There was a lot of fuss about Philip Glass’s and John Zorn’s recent birthdays, and we’re not going to let the birthday of another legendary downtown composer, Glenn Branca, go without a similar amount of hoopla. This is, after all, the iconoclast who, with his band Theoretical Girls, helped spearhead the No Wave movement in the late ’70s and who mentored Sonic Youth’s Thurston Moore and Lee Ranaldo back when they were members of his guitar orchestra, belting out what John Rockwell of The Times described as “music of massive sonic grandeur.” That’s why we’re inviting you down to the Bedford + Bowery Newsroom on Monday, October 7 — the day after Branca turns 65 — to ask him anything.

On this very special occasion, Branca will be joined by his wife, Reg Bloor, who plays guitar in his ensemble and in her own band (The Paranoid Critical Revolution plays Trash Bar, just down the street from our Newsroom, tonight at 9 p.m.; there’s an open bar on well drinks and PBR an hour before their set).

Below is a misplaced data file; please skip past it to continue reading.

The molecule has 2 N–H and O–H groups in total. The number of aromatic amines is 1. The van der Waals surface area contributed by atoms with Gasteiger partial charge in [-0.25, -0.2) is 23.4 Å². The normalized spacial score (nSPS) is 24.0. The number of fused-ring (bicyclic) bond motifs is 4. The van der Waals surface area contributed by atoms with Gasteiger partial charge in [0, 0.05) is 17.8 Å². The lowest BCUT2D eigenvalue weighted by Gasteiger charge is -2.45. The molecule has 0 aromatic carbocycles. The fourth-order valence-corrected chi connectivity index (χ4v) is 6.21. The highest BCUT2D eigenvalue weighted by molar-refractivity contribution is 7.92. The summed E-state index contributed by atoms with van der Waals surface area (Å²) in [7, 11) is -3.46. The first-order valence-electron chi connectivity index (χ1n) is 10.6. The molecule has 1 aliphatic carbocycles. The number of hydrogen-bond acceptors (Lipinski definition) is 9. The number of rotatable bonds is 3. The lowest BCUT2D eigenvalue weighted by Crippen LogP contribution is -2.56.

Bloor is one of hundreds of musicians who’ve been a part of Branca’s “guitar army” over the years, helping him produce hallucinatory, cacophonous, mind-melting symphonies that stretch the boundaries of both rock and modern classical music: others have included Michael Gira of The Swans, Page Hamilton of Helmet, Wharton Tiers, and Phil Kline, best known for staging “Unsilent Night” in the East Village every year. It’s impossible to gauge Branca’s influence over the past four decades, but we’ll try to do just that on Monday. Join us at 155 Grand Street, just off of Bedford Avenue in Williamsburg, at 7:30 p.m. The Q&A is free, just let us know you’re coming.